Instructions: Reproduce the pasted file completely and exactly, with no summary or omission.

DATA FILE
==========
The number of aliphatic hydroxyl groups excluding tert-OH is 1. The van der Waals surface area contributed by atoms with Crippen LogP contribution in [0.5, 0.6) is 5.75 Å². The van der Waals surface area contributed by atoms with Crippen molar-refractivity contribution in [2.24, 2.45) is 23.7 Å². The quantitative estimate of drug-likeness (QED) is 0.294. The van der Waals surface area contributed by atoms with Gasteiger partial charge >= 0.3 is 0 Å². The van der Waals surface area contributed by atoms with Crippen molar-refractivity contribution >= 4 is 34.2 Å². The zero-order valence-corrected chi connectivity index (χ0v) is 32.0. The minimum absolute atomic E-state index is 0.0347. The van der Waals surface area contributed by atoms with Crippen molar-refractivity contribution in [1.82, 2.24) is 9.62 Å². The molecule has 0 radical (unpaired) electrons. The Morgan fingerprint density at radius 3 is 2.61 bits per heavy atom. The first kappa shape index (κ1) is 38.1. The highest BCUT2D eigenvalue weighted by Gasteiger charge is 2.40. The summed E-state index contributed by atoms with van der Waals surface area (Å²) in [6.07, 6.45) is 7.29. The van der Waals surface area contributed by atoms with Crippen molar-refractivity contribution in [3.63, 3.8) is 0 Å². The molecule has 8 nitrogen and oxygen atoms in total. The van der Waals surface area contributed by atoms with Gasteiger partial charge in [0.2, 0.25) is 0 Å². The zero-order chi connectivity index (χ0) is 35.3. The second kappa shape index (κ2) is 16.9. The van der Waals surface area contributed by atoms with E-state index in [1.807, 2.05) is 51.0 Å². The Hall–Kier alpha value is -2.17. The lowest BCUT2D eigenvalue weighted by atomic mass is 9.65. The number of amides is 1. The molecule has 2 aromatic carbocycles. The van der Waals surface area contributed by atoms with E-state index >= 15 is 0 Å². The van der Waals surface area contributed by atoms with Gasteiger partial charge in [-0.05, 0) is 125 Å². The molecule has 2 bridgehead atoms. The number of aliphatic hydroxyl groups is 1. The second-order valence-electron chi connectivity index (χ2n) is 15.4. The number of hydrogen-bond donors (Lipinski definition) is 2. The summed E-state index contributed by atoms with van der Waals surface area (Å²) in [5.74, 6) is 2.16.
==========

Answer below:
The number of aliphatic hydroxyl groups excluding tert-OH is 1. The van der Waals surface area contributed by atoms with Crippen LogP contribution in [0.5, 0.6) is 5.75 Å². The van der Waals surface area contributed by atoms with Crippen molar-refractivity contribution in [2.24, 2.45) is 23.7 Å². The quantitative estimate of drug-likeness (QED) is 0.294. The van der Waals surface area contributed by atoms with Gasteiger partial charge >= 0.3 is 0 Å². The van der Waals surface area contributed by atoms with Crippen molar-refractivity contribution >= 4 is 34.2 Å². The zero-order valence-corrected chi connectivity index (χ0v) is 32.0. The minimum absolute atomic E-state index is 0.0347. The van der Waals surface area contributed by atoms with Crippen molar-refractivity contribution in [1.82, 2.24) is 9.62 Å². The molecule has 0 radical (unpaired) electrons. The Morgan fingerprint density at radius 3 is 2.61 bits per heavy atom. The first kappa shape index (κ1) is 38.1. The highest BCUT2D eigenvalue weighted by Gasteiger charge is 2.40. The summed E-state index contributed by atoms with van der Waals surface area (Å²) in [6.07, 6.45) is 7.29. The van der Waals surface area contributed by atoms with Crippen molar-refractivity contribution in [3.63, 3.8) is 0 Å². The molecule has 8 nitrogen and oxygen atoms in total. The van der Waals surface area contributed by atoms with Gasteiger partial charge in [0.2, 0.25) is 0 Å². The zero-order chi connectivity index (χ0) is 35.3. The second kappa shape index (κ2) is 16.9. The van der Waals surface area contributed by atoms with E-state index in [1.807, 2.05) is 51.0 Å². The Hall–Kier alpha value is -2.17. The lowest BCUT2D eigenvalue weighted by atomic mass is 9.65. The number of amides is 1. The molecule has 2 aromatic carbocycles. The van der Waals surface area contributed by atoms with E-state index >= 15 is 0 Å². The van der Waals surface area contributed by atoms with Gasteiger partial charge in [-0.05, 0) is 125 Å². The molecule has 2 bridgehead atoms. The number of aliphatic hydroxyl groups is 1. The second-order valence-electron chi connectivity index (χ2n) is 15.4. The number of hydrogen-bond donors (Lipinski definition) is 2. The summed E-state index contributed by atoms with van der Waals surface area (Å²) in [5.74, 6) is 2.16.